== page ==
On the way to the GW, our tour guide told us that, because the Great Wall is no longer used for protection, it isn’t being restored. There are no such things as “safety codes” on the Great Wall (or probably in most of China haha), so when part of the wall crumbled, broke off or sent someone someone accidentally sliding down the mountain, they’d simply put up a “TOURIST STOP!” sign. (In English, we actively look for tourist stops to add to our journey and experiences while traveling. In China, a tourist stop means “cray white people: you might lose a leg if you continue, so best to turn around.”) Paul warned us to not pass any roped off areas, as we would fall and probably be too hurt to continue the tour. 😂
Cats! There were so many cats!!! I didn’t see too many dogs, but the ones I did see were in the city. I didn’t see any cats though, until we got to the mountains. Then they were everywhere!!!! I didn’t pet them in fear of inheriting a flea (this happened in Morocco and my poor cats never forgave me haha), but I wanted to cuddle them ALL!!
We ate lunch before we arrived at the wall. It was a nice restaurant that had large plates of food out for us, but when we arrived, the food had clearly been sitting out for an hour at least, as everything was lukewarm and wilted. Nothing fresh of course, as China doesn’t want to poison the tourists, haha, but the sauces were – again – really, really good. There was a mushroom sauté and then some zucchini and carrots and tomatoes, all cooked with spicy sauces, on a bed of rice. We got one bottle of Sprite per table that we got to pass around. Water, beer or tea was extra $$. The food was okay, but the actual place was freezing and very well might have actually been AIR CONDITIONED, even though it couldn’t have been more than 45 degrees. The front doors were wide open, as well as the windows and small exits. I guess insulation wasn’t a thing for this restaurant. I was so glad I bought that monstrous green and black coat. 😂❤️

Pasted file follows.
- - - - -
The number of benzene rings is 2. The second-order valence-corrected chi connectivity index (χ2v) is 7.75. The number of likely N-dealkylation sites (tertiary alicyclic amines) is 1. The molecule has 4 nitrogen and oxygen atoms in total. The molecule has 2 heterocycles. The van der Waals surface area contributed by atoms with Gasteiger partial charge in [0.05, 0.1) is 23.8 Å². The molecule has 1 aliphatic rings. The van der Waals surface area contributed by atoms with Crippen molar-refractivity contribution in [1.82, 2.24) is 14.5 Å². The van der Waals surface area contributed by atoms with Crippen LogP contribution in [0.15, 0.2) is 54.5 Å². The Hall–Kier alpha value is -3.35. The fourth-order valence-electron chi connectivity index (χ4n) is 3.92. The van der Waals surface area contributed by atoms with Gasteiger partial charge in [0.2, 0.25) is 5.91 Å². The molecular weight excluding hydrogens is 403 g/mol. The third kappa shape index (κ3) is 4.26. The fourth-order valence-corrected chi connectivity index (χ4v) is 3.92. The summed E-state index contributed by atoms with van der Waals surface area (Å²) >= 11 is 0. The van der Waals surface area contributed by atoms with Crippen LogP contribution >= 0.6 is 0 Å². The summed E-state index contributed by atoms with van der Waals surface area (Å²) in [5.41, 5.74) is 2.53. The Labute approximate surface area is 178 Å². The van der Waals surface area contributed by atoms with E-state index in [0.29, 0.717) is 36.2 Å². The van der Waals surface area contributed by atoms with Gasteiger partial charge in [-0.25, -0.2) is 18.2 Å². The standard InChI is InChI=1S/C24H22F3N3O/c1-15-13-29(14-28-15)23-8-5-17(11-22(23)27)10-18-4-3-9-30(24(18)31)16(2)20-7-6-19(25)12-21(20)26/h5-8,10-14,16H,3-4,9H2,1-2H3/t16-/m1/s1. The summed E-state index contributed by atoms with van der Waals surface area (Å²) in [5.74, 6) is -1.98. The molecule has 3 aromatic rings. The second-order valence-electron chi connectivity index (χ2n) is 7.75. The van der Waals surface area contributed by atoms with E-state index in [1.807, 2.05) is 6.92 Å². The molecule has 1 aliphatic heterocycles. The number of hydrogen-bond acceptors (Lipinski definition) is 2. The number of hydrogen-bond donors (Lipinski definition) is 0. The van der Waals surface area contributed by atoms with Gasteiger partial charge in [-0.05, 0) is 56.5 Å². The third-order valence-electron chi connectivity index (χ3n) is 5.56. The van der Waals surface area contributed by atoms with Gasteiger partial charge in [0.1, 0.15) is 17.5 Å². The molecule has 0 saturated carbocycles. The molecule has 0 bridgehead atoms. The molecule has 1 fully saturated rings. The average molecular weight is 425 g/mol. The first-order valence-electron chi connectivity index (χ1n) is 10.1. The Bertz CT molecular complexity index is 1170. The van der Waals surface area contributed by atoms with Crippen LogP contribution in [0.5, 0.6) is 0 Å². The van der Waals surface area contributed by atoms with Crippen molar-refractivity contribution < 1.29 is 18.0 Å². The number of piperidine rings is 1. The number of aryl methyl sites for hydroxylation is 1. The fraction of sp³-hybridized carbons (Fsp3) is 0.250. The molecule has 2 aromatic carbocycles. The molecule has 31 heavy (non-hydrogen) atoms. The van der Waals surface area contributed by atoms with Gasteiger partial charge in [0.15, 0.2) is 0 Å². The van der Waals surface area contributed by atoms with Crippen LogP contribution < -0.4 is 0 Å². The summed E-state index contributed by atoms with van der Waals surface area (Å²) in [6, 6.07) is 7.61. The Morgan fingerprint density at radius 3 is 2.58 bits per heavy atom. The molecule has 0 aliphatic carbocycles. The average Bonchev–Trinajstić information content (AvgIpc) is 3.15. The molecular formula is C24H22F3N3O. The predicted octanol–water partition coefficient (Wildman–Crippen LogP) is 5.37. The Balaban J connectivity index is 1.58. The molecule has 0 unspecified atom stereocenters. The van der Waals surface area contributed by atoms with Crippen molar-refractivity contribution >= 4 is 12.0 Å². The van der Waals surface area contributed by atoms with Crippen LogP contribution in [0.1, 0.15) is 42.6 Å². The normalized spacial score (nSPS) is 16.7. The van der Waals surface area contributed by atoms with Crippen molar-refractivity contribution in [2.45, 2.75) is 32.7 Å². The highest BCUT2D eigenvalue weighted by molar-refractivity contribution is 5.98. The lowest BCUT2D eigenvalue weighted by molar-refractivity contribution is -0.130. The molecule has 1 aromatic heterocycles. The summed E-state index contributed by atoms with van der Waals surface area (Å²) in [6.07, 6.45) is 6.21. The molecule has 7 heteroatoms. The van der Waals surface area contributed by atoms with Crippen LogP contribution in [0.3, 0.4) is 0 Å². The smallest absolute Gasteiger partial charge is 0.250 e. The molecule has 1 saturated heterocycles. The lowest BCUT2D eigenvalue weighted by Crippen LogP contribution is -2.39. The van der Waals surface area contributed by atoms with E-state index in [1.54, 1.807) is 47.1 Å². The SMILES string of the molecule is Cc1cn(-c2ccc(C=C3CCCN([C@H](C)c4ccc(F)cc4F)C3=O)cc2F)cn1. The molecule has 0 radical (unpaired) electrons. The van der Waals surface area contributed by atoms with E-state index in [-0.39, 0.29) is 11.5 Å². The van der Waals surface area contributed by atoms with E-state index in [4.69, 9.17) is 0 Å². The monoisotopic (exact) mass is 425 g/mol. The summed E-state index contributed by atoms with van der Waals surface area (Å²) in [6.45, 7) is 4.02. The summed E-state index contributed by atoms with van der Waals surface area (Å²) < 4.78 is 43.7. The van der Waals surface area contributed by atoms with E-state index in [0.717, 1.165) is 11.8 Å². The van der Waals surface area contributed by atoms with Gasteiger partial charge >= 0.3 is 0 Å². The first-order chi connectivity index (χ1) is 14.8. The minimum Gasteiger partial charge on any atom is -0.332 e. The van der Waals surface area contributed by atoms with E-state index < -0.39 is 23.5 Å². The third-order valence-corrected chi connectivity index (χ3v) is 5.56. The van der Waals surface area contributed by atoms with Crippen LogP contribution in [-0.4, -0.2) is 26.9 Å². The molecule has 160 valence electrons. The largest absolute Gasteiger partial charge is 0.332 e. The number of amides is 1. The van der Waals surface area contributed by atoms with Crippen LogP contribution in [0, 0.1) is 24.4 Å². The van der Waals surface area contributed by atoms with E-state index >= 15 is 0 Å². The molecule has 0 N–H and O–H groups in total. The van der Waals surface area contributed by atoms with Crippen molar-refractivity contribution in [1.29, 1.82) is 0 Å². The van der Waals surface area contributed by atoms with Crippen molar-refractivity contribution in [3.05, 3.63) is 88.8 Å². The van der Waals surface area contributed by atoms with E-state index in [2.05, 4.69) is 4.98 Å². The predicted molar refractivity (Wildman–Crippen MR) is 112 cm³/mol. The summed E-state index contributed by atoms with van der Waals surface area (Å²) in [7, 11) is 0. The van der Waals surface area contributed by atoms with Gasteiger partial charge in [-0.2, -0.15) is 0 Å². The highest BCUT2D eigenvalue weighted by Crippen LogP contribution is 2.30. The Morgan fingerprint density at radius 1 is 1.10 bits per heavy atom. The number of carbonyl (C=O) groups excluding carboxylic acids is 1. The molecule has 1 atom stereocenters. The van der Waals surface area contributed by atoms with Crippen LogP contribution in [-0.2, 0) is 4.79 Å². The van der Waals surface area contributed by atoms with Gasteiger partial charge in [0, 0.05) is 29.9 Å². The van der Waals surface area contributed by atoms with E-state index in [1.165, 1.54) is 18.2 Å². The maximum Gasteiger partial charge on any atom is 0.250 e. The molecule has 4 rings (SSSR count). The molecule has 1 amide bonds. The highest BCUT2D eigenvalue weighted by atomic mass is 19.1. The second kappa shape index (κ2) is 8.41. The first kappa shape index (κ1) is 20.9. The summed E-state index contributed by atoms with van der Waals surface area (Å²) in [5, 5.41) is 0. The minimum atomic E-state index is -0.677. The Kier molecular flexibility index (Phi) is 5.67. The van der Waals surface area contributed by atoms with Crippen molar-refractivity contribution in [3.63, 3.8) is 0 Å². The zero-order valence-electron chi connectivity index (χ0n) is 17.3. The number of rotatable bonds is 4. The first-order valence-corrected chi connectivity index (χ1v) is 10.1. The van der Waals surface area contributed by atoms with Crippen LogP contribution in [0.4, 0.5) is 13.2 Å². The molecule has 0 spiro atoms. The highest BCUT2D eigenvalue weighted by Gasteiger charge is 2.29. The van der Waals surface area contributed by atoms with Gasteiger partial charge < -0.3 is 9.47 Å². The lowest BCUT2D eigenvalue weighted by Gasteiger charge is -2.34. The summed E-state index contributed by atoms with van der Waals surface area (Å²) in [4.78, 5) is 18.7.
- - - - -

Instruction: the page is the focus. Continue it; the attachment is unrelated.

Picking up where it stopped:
The wall is so massive – the longest in the world! We had a hard time just climbing it, but we couldn’t imagine people bringing all the materials up to the 13,000+ miles of the wall and putting it together. 😱💪🏻
The Tea shop
Then we went to a tea house! We tried 6 different kinds of teas and the sales lady, I mean tea shop guide, showed us how to use the different cups for different teas. Then she told us that they don’t actually sell tea there and we should definitely buy the different tea sets so that we’d be prepared when we find all the teas that we tried. And if we buy something, we’ll get a little statue of a boy that “pees” when the water is hot enough. 😂
We saw so many different types of beautiful tea sets! They were red, yellow, blue, green, purple and white, some with gold trim! They sold teapots, smaller cups, larger mugs, colorful sets and designer tasting sets. I was so sad to leave this colorful rainbow of tea-ful joy!
After the Tour
After tea, Marcella, Ella and her dad and I went out to dinner. They organize the tour groups by where you’re staying, so we all were within a few blocks of each other! We went to the same food court that I’d eaten at the day before, and I ordered the same soup from the same place and was definitely served something entirely different, haha, but it was still soup and it was still yummy!
We all tried the fried mini crabs (so delicious!) and the cornbread made from the steam and smoke from little sausages. Ella had the stuffed chicken and dandelion tea. Once I finished my peanut and garlic noodle soup (lol), I got these two pieces of dense cakes made of cooked rice that were basically chunks of tasteless mush with a sticky coating on them, covered in sweet rose syrup. They both tasted exactly the same: like a sticky rose bud. Very strange.
I went home and showed my hostel owner the two tea sets I got from the local market for ¥200 total, when they were marked as ¥150 each. He said that only Chinese grandmothers could do that kind of bargaining. I was so proud!! 😂 ☕️
Another early wakeup call for Tour Day 3…
Thanks for reading, happy travels!
More pictures from the day: